Growth in S&P 500 Index

Note: Price appreciation in S&P 500 index based on growth in closing prices between 1/20/2017 and 4/17/2017, compared to a similar period between 1/20/2016 and 4/15/2016. Trend based on average index value compared to the previous three month period (from 10/20 through 1/19). Shaded areas represent the “Trump” period, and the “Year Ago” comparison period for the same three months a year ago. The orange lines represent the average during the shaded time periods, while the green lines represent the average during the three-month time periods preceding the shaded periods. Source: Yahoo Finance and Glassdoor Economic Research.

The figure below shows similar daily closing price data for the Dow Jones Industrial Average (DJIA) index of 30 large bell-weather stocks during Trump’s first 100 days compared to a year ago.

As with the S&P 500, the DJIA is also up under Trump’s first 100 days both in terms of levels and trend. In terms of levels, the DJIA has averaged 20,549 during Trump’s first 100 days, compared to 16,884 a year ago. These two levels are shown by the orange lines in the figure. In terms of trend, the DJIA was up during Trump’s first 100 days by 1,347 points compared to the previous three months. By contrast, a year ago the DJIA was trending downward by 534 points compared to the previous three months.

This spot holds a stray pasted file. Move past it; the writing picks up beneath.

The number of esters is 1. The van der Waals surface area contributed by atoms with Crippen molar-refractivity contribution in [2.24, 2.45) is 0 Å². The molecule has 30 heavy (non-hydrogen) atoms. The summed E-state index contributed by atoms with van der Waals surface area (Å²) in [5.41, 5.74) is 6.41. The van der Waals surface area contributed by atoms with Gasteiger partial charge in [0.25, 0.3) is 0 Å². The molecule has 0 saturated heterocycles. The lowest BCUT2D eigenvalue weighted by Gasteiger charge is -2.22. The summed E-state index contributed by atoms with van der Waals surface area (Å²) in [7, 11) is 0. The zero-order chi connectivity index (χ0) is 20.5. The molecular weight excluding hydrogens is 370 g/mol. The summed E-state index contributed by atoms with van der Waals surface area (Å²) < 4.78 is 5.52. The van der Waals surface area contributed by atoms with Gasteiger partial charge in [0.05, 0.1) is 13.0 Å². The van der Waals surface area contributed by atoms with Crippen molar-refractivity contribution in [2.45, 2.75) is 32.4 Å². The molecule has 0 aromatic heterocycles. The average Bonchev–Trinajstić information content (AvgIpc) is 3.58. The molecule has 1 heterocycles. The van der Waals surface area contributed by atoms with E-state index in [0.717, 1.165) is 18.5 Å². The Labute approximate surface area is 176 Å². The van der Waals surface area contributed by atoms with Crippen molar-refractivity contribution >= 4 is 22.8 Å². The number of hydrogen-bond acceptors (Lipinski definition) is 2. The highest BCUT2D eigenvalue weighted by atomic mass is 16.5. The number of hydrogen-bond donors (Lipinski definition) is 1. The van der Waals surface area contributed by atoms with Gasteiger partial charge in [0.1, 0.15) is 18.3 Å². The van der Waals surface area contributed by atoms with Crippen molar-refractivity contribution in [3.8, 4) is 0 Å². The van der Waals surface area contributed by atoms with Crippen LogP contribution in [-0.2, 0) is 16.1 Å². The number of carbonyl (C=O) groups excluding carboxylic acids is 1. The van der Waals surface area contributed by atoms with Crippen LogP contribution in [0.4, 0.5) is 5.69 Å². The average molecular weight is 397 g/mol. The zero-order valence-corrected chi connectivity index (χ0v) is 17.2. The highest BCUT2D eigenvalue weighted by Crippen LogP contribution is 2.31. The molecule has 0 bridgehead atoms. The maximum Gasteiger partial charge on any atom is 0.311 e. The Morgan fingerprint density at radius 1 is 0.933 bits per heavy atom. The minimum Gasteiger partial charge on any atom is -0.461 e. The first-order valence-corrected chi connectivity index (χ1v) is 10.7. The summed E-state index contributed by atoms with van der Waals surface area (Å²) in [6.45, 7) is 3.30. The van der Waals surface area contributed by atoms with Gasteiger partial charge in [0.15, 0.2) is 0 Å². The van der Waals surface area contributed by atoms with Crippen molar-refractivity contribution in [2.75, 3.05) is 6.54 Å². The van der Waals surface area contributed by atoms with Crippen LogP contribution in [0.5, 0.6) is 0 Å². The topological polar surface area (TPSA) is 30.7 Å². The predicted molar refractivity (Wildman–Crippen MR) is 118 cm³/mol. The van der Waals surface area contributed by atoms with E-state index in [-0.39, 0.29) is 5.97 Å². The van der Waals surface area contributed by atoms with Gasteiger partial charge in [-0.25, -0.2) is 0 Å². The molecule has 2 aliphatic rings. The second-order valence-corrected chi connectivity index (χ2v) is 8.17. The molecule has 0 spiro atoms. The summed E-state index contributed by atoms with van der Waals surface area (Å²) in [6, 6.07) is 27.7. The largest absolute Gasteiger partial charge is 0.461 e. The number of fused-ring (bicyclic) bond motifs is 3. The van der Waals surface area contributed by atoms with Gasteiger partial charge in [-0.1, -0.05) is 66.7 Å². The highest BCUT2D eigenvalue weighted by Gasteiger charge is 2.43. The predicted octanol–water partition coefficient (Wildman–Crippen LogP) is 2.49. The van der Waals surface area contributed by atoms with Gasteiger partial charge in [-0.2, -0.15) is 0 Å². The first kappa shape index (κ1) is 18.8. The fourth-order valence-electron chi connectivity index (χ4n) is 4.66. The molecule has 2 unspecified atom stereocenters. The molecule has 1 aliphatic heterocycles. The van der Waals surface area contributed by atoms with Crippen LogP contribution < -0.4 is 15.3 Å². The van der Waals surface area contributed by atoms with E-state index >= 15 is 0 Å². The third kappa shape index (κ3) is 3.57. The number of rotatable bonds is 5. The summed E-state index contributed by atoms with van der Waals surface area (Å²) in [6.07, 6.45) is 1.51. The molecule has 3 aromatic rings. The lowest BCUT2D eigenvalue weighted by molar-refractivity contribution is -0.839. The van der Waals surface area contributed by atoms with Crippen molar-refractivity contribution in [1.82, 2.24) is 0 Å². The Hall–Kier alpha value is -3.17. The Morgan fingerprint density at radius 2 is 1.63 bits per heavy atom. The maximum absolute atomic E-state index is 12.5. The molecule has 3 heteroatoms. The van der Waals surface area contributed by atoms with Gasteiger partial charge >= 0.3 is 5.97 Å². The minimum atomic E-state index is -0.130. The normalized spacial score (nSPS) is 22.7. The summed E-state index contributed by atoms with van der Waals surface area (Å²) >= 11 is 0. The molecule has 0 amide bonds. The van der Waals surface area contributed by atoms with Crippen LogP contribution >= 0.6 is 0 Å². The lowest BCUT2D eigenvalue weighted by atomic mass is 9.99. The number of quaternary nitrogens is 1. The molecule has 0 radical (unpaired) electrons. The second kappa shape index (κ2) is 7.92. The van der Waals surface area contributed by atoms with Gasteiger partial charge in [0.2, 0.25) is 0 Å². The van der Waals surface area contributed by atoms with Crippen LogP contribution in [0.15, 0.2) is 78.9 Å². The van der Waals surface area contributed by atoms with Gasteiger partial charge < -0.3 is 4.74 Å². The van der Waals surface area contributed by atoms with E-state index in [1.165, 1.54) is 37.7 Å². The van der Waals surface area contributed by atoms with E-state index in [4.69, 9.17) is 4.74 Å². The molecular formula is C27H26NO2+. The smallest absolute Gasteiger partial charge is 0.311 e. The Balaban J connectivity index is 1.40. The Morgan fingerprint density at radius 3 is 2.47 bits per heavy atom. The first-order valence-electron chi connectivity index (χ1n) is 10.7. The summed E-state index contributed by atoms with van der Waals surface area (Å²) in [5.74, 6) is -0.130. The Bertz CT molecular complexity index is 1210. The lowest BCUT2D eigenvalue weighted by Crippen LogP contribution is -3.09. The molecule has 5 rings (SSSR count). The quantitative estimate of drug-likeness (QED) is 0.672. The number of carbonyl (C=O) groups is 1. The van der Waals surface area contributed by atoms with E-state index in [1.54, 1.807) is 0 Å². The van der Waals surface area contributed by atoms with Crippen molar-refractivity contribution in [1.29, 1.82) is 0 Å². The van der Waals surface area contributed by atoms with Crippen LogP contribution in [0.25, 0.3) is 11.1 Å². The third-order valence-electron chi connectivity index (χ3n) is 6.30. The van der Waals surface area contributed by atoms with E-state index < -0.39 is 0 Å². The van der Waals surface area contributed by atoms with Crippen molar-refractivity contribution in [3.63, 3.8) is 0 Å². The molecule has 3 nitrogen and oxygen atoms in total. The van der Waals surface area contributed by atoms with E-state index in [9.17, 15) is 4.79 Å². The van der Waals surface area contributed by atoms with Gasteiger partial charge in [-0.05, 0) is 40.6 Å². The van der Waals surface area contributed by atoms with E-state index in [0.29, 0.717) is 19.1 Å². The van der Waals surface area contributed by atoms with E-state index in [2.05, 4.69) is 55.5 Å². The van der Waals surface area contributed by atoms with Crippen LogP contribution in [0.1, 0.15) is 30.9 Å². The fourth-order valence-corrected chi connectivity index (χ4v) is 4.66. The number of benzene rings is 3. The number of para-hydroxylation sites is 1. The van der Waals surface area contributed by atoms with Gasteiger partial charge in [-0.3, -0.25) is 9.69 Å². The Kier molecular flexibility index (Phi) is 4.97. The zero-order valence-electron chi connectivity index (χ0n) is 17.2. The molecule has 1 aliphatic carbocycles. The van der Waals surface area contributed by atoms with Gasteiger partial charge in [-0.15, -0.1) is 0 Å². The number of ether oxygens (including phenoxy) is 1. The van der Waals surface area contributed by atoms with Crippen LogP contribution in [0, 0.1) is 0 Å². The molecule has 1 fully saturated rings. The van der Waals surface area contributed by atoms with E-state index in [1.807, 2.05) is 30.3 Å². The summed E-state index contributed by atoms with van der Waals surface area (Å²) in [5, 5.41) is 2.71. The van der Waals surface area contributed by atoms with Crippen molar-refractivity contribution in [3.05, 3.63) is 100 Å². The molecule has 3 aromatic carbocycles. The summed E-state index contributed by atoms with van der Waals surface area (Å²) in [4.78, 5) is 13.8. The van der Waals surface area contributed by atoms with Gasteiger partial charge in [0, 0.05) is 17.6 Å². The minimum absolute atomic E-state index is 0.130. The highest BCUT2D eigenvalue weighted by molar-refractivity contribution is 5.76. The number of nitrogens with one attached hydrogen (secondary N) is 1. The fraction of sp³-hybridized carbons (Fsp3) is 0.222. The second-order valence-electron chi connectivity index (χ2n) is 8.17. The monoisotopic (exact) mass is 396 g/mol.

Growth in Dow Jones Industrial Average Index

Note: Price appreciation in DJIA index based on growth in closing prices between 1/20/2017 and 4/17/2017, compared to a similar period between 1/20/2016 and 4/15/2016. Trend based on average index value compared to the previous three month period (from 10/20 through 1/19). Shaded areas represent the “Trump” period, and the “Year Ago” comparison period for the same three months a year ago. The orange lines represent the average during the shaded time periods, while the green lines represent the average during the three-month time periods preceding the shaded periods. Source: Yahoo Finance and Glassdoor Economic Research.

The verdict: Conventional wisdom about a wave of post-Trump optimism on Wall Street mostly appears to be correct: U.S. stock markets have indeed been up during Trump’s first 100 days compared to a year ago, both in terms of levels and recent trend. And this likely reflects the impact of promised tax reform, regulatory relief, and other policies financial markets view as pro-growth.

Consumer Confidence: Finally, we looked at how U.S. consumer sentiment has fared during Trump’s first 100 days. We looked at the University of Michigan index of consumer sentiment, which is a well-known indicator of consumer optimism about buying behavior in the future.

The figure below shows average U.S. consumer sentiment during Trump’s first 100 days, compared to the same period a year ago. In terms of both levels and trends, average consumer optimism is up sharply during the first 100 days of the Trump administration.